When a new or early-in-their-career nurse establishes a working relationship with an experienced nurse willing to share their time and knowledge, that connection can be career-changing and life-changing. Often these relationships are arranged through a nursing school, a nurses’ association, or an employer, in a formal mentoring relationship. But, just as often, an organic connection leads to an informal mentoring relationship with a teacher, a colleague, or a supervisor who steps in to be a teaching, guiding force in a nurse’s career.
At its best, nurse mentoring is about supporting nurses where they are, whether at the starting line or midway through the race, with the tools and resources to grow and perform well. Those tools could be related to personal concerns such as—
- Offering pointers on life-work balance
- Sharing tips for adjusting to a new schedule
- Being the “go-to” person to offer guidance on how to navigate challenging situations
Experienced nurses possess a wealth of knowledge that can benefit their colleagues in the form of—
- Passing along institutional knowledge
- Acting as a problem-solving soundboard or skill-building partner
- Sharing their longtime experiences with a specialty or insights into the travel nursing space
- Offering career advice about furthering education or seeking promotions
- Giving feedback on a career move to management or an administrative position
Of course, there’s the ever-important “cheerleading” aspect of a mentoring relationship. Knowing someone is in your corner, cheering you on, offering a shoulder to lean on and an ear to listen to can be a sustaining, stabilizing force to a nurse at any point in their career. Nothing compares to sharing challenges, struggles, and especially crisis moments with someone who personally understands the stresses involved in nursing. Considering the toll that nursing can take on a person emotionally, physically, spiritually, and mentally, what nurse wouldn’t benefit from a mentor?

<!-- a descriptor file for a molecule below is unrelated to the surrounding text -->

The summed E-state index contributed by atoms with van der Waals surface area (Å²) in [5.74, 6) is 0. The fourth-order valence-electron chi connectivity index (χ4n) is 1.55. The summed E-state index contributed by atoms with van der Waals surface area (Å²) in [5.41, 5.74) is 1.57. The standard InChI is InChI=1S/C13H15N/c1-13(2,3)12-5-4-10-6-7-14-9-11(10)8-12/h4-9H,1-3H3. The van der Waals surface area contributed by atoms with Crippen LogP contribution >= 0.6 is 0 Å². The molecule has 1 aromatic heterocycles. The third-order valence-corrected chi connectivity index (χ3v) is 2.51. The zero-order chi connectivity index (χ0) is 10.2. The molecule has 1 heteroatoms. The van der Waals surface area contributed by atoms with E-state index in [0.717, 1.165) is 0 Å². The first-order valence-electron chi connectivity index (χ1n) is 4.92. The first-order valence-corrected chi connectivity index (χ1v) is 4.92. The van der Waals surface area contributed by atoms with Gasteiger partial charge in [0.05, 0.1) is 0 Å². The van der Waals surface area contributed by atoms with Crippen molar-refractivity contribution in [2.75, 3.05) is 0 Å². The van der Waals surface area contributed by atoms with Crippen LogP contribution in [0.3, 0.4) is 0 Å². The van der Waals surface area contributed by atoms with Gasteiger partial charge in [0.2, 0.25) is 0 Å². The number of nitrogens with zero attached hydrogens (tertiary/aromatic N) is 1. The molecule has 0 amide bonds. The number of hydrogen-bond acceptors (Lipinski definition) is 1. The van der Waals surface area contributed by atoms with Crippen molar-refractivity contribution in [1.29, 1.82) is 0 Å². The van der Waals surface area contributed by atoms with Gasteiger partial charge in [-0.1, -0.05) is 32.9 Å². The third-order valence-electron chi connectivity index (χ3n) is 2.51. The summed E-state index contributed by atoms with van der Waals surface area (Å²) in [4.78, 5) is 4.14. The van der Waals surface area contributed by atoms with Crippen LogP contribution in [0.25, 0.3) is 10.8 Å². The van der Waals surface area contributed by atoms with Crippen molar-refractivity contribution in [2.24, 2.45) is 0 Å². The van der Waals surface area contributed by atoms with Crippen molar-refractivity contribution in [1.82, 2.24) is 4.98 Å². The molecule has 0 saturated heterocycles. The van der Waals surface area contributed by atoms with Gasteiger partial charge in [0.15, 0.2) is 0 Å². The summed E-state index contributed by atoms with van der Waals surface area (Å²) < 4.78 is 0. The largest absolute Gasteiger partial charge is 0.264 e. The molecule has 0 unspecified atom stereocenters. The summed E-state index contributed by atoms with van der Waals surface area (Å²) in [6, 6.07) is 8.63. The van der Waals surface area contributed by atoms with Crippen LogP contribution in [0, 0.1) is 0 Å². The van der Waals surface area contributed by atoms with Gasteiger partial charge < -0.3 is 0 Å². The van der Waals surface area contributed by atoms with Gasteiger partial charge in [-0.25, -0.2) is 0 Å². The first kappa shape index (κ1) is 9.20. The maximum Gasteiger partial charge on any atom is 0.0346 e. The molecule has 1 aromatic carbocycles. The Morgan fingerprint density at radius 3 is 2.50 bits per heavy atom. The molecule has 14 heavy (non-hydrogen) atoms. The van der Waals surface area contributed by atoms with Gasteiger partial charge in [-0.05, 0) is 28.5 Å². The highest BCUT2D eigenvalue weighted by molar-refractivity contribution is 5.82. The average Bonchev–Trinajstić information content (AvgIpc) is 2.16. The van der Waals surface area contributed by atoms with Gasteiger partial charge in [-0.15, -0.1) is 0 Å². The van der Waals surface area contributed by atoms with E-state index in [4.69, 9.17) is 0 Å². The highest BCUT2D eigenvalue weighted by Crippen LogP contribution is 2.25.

Consider these tips for making the most of a mentoring relationship—
1. Mentors should offer honest feedback
The most productive mentoring will go beyond pats on the back and pep talks. And suggestions and advice will not always fall into the pleasant-to-hear category. The best mentors recognize the place that constructive criticism and the “raw facts” have in a mentoring connection. While feedback should never be harsh or cruel, sometimes a mentor will have to “tell it like it is” when providing guidance.
2. Mentees should expect honest feedback
Who doesn’t love a supportive friend who’s always got your back? Of course, we both appreciate and need those kinds of relationships. But we must also appreciate and understand the need for relationships where honest, constructive dialogue happens consistently. Then, the mentoring connection should seamlessly move beyond that listening ear and a sympathetic shoulder to deliver wisdom and truth that may be hard to swallow or even uncomfortable to hear.
3. The relationship should be a priority
Whether the relationship is formal or informal, arranged by an outside source, or is organic, meaningful times of connection will be necessary to reap the benefits that mentoring can provide. So, be intentional about getting together. Explore the options that best fit your schedules and communication preferences. Supplement in-person times of connecting with texts and phone calls. Note specific topics to delve into, such as educational opportunities and potential career moves, revisit past discussions about the frustrating situation that is slowly improving, and how the family is handling your transition to a new work schedule.
Nurses mentoring nurses equal time well spent for all involved.